Friday, January 27, 2017


January hours: 9.5

It’s difficult to fathom how fast January has flown by! Our holiday break was very relaxing, and though I enjoyed my time away, I was grateful to be able to spend my first New Years Eve here in New Orleans with my family. It was truly an unforgettable experience of live music and dancing in the rain as we brought in the new year.

In school, we wasted no time diving into new material. We began the semester with the Neurology/CNS block, which has been my favorite block yet of the semester. I have a strong interest in studying and treating behavioral health issues and illnesses as a physician, and New Orleans has a great need for these types of services, as many believe that available mental health services post-Katrina have not fully recovered to pre-Katrina levels. However, even pre-Katrina levels were not adequate to meet the city’s mental health needs, as is the case in many American urban cities.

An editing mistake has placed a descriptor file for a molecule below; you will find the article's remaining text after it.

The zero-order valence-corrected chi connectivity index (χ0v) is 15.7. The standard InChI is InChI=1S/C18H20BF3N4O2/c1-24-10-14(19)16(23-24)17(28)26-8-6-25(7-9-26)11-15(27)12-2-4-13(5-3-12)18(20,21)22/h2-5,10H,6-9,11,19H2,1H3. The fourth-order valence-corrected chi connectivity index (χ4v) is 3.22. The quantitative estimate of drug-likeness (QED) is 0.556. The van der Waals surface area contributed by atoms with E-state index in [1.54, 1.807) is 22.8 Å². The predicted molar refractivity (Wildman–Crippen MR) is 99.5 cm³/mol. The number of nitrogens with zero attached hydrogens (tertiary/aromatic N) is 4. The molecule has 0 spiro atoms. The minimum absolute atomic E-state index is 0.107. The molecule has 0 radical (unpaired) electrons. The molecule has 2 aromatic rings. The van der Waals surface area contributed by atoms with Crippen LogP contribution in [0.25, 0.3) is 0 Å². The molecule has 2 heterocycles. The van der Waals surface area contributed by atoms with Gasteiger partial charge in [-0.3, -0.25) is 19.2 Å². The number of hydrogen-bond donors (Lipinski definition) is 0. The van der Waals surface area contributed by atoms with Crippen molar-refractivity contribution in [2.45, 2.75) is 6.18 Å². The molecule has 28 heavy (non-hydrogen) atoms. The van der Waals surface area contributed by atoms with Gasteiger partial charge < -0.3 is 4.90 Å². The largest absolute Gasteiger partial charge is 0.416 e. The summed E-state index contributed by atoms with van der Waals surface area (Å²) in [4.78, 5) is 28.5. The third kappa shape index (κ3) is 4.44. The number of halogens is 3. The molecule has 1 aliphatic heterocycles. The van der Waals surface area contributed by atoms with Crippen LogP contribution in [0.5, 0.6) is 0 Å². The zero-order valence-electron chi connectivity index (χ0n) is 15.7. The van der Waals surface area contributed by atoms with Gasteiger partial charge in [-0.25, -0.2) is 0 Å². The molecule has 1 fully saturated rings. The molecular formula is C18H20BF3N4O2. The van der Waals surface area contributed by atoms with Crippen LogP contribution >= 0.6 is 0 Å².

This week was our first week of the semester at both Anna’s Place NOLA and St. Anna’s Medical Mission, and it was very busy week of volunteering. On Monday, we did student and parent orientation, along with homework assistance and our first dance class. I will continue teaching my two health and nutrition classes on Mondays beginning in February. On Tuesday, we took the students on a field trip to the New Orleans Museum of Art at City Park. This was my second time visiting the museum, but I was able to view and appreciate the art from a new perspective through the lens of the students. Their interpretation of the author’s intent behind certain colors, shapes, and designs prompted me to view the art in a different way. On Wednesday, it was my first day volunteering at the clinic in the new year. I was the sole volunteer for the day, so I was assigned to complete both patient on-take and registration along with conducting the actual blood pressure and glucose exam. It was a fascinating day at the clinic, because I was able to apply what we were learning in the classroom to real-life (i.e. a patient’s abnormally high blood pressure was explained by use of prescribed use of bupropion). Normally, we would have liked to have more than one volunteer at the clinic, but I really appreciated the one-on-one time I was able to spend with the patients, and I hope I continue to get opportunities like this in the future.